Solar Flares: NOAA Says 80 Percent Chance Of Earth-Directed Eruptions Today

Tara Dodrill - Author

Oct. 28 2017, Updated 6:21 p.m. ET

Earth-directed M-Class solar flares have an 80 percent chance of impacting the planet today, according to NOAA forecasters. The national weather researchers also noted that a 50 percent chance of X-Class solar flares hitting Earth exists. Sunspot AR-1967 has moved into a position to make such coronal mass ejections possible over the course of the last few days.

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A photo from California amateur astronomer Sergio Castillo depicted the flurry of activity occurring on the Sun due to the active sunspot. The image Castillo deemed “just amazing” highlights a pair of magnetic filaments as they reach out from the active solar flare region. Sunspot AR-1967 is reportedly an unstable delta class magnetic field which harbors enough energy to produce strong solar flares. The sunspot is now located in the center of the solar disk, making an eruptions occurring today most likely Earth-directed.

Excerpt from a Space Weather report about Sunspot AR-1967:

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“Carried along by the sun’s 27-day rotation, big sunspot AR1967 is turning away from Earth. Ironically this is making the active region even more dangerous. AR1967 is moving toward a location where the sun’s spiraling magnetic field is well-connected to our planet and energetic particles can be funneled in our direction. An explosion there could spark a radiation storm around Earth.”

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An increase in solar flares near the peak of the 11-year Sun cycle shouldn’t but thought of as unusual, but since this solar maximum has been “noticeably mellow” scientists are taking note of the uptick in activity. The Sun remained unusually quiet over the summer months, prompting surprise among NOAA and NASA weather experts when multiple M-class and X-class solar flares began occurring on October 23. X-class flares are the most powerful solar storms.

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Scientists have only been able to view, track, and understand solar flares for about the last 20 years. The most powerful known earth-directed solar flare occurred during 1859 and is known as the Carrington Event. Telegraph lines, the most advanced technology at the time, burst into flames. If such a powerful event occurred today, life as we know it in America would cease for quite a long time. The United States does not manufacture the transformers necessary to bring the power grid back online.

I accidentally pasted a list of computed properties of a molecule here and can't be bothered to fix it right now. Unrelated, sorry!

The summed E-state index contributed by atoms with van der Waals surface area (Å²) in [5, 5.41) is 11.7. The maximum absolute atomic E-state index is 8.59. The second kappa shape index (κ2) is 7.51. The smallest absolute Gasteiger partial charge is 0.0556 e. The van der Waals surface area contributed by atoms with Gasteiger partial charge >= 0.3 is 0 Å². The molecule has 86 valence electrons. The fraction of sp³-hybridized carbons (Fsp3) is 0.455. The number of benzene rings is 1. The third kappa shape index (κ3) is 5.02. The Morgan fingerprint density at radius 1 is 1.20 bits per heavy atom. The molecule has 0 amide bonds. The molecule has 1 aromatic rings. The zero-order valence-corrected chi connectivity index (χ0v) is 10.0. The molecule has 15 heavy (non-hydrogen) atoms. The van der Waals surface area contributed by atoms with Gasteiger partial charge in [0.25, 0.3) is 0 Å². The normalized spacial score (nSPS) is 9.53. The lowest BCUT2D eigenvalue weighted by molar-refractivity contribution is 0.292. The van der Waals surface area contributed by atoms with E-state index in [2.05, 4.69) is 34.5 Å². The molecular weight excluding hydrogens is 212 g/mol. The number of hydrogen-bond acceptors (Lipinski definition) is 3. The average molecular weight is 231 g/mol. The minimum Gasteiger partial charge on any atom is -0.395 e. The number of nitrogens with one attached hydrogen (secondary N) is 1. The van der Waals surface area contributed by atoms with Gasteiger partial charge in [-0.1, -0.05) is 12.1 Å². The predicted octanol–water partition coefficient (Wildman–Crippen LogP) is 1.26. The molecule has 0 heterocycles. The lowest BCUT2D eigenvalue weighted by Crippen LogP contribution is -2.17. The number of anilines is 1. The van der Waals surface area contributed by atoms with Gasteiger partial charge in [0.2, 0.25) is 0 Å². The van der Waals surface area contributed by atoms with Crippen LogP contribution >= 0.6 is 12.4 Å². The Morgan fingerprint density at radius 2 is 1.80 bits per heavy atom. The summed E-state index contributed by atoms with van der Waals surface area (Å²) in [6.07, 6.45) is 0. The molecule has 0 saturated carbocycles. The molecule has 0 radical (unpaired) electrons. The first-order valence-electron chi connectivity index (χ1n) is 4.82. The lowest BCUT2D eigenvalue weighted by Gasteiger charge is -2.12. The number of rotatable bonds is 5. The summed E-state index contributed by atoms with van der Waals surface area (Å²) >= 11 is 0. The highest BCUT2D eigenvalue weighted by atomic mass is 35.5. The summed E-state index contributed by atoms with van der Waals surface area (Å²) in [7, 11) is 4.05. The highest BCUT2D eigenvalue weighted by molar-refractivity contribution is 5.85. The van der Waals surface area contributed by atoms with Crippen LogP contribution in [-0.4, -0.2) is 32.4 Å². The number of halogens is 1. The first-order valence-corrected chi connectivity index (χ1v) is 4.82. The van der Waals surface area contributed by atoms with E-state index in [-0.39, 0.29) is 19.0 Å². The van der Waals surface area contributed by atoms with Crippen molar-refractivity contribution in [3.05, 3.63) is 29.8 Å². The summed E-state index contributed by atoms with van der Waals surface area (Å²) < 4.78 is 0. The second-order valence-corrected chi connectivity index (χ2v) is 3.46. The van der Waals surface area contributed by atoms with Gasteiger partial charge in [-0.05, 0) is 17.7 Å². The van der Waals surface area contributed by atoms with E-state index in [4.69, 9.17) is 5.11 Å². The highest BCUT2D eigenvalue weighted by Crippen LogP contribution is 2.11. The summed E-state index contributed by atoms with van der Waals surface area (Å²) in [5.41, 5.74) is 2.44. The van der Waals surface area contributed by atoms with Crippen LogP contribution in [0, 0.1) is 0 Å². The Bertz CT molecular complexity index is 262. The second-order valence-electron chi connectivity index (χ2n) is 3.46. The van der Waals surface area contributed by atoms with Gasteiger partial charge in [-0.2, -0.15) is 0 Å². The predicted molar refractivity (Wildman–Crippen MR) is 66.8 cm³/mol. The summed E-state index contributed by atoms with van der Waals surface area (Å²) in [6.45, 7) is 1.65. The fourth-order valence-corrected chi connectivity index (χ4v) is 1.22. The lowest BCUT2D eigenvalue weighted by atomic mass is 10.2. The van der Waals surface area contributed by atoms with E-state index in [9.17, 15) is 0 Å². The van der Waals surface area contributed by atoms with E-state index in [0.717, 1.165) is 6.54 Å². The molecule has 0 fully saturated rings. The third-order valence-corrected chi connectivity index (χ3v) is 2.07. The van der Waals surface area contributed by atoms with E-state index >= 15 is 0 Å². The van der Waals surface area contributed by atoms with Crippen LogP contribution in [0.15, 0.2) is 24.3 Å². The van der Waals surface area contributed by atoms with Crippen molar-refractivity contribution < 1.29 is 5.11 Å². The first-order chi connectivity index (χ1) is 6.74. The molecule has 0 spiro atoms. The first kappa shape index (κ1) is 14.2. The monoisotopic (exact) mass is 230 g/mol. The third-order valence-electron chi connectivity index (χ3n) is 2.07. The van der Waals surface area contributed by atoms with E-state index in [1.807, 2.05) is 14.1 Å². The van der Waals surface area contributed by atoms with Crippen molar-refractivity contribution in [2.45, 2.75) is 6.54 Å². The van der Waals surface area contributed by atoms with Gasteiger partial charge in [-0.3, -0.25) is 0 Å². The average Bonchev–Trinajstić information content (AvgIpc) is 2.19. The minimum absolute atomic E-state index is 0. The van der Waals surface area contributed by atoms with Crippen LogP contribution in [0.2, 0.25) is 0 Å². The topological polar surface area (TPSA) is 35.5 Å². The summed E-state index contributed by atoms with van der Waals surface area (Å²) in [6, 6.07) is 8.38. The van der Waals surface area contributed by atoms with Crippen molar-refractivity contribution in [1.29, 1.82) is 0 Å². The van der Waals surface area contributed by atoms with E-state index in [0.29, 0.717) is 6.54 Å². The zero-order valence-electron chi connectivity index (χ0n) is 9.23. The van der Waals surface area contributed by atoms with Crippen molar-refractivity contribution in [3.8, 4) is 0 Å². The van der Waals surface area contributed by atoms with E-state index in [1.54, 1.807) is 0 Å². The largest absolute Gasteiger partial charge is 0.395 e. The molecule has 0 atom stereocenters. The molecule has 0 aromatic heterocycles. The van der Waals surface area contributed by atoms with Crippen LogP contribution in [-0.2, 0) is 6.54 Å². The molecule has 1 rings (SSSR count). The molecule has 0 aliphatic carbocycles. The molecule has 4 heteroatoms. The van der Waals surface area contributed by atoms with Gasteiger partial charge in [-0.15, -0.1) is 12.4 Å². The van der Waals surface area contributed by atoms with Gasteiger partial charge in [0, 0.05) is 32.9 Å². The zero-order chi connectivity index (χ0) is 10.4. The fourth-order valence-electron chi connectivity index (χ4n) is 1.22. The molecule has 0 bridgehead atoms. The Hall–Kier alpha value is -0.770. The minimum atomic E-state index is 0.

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The Lights OutSaga movie trilogy, produced by Travis Fox, very accurately details how quickly the country would falter and how many lives would be lost, after such a catastrophic natural disaster. National Geographic’s American Blackout also examined an America without electricity.

In the film and prospective TV series, The Carrington Event, director/producer Rob Underhill paints a bleak picture of civilization turned barbarism just weeks after the short-out of the American electric grid. The grid failure is caused by a solar super storm that envelopes the planet.

Underhill had this to say about the recent increase in solar flares and the power grid:

“With the incredible increase of frequency of storms as well as the growing intensity, it is merely a matter of time until a storm the size of the historic Carrington Event of 1859 happens in modern time. So, when it does, we best be ready, or else I don’t have a show to put on the air… there’ll be no TV, no internet, not even mainstream radio to carry my show! It is heartening that more seriousness is being given this real threat. For one, I have hopes more solid good and planning will come out of the November 13 power grid drill.”


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